From the thirteenth century onwards most Benedictine monasteries were grouped into congregations. Pope Innocent XI instituted the first College of Saint Anselm (or Sant’ Anselmo) for the Cassinese (Italian) Benedictine Congregation in 1687. Originally located at Saint Paul Outside the Walls, during the Napoleonic era this school was suppressed and in 1887 Pope Leo XIII founded the international Benedictine College of Sant’ Anselmo. This re-foundation was intended to offer a solid academic formation for young monks from the worldwide Benedictine Confederation, which the Pope created at almost the same time, grouping together the various Benedictine congregations. The Pope also hoped that the monks educated at Sant’ Anselmo would help to form a bridge with the Eastern Churches, which also had a long monastic tradition.
Over the years Sant’ Anselmo grew from being a general house of studies for Benedictines to include other religious communities as well as diocesan students. Eventually, Sant’ Anselmo was put on a par with the other pontifical Roman colleges. In 1914, Pope Pius X confirmed the right of the college to confer degrees doctorate included in philosophy, theology and canon law.
Pope Leo’s choice of a patron saint for this new international college was itself symbolic of the whole educational adventure. Saint Anselm of Canterbury (1033-1109) was a Benedictine monk and a Doctor of the Church. Saint Anselm unites both the monastic tradition and a zeal for learning at the heart of the Church. He wrote, credo ut intelligam, “I believe so that I may understand.” Such an inspiration can also unfold into: “I seek to understand so that I may ever more deeply believe.”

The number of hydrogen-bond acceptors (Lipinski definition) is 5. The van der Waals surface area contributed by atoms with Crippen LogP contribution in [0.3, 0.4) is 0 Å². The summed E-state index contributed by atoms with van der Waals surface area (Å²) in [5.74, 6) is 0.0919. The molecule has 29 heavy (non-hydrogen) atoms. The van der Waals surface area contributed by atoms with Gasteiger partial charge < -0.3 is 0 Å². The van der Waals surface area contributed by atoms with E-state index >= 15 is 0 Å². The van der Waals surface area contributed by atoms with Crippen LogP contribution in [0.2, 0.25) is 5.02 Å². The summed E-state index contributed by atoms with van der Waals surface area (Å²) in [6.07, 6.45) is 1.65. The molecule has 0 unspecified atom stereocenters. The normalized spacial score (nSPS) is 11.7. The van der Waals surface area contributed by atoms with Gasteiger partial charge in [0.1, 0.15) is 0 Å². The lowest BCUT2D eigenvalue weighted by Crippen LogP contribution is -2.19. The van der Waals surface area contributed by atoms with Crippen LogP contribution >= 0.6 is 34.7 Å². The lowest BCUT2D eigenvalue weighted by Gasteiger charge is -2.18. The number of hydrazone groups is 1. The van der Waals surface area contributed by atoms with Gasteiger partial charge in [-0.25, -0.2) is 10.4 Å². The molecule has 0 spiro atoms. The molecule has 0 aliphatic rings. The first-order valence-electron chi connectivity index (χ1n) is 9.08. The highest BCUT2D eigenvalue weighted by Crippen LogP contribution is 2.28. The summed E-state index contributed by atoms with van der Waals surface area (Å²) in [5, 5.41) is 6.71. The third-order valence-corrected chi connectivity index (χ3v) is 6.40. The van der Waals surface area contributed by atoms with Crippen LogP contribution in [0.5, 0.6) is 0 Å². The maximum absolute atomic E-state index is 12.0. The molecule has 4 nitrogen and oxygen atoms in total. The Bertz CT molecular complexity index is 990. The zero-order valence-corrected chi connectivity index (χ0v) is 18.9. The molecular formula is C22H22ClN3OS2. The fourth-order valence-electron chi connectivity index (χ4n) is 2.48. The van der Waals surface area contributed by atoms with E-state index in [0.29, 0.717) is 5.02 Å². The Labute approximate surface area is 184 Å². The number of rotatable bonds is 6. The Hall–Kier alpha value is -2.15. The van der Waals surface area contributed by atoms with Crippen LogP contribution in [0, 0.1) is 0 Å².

Under the influence of master teachers over the decades, Sant’ Anselmo developed a reputation for a style of theology in which love of learning and desire for God grow together. Monastic culture with its celebration of the Liturgy and its practice of lectio divina sets the tone for both teaching and studying. This, then, becomes a monastic gift, not only for monks and nuns, but to the wider theological dialogue. It becomes a gift hidden in the heart of the Church of Rome.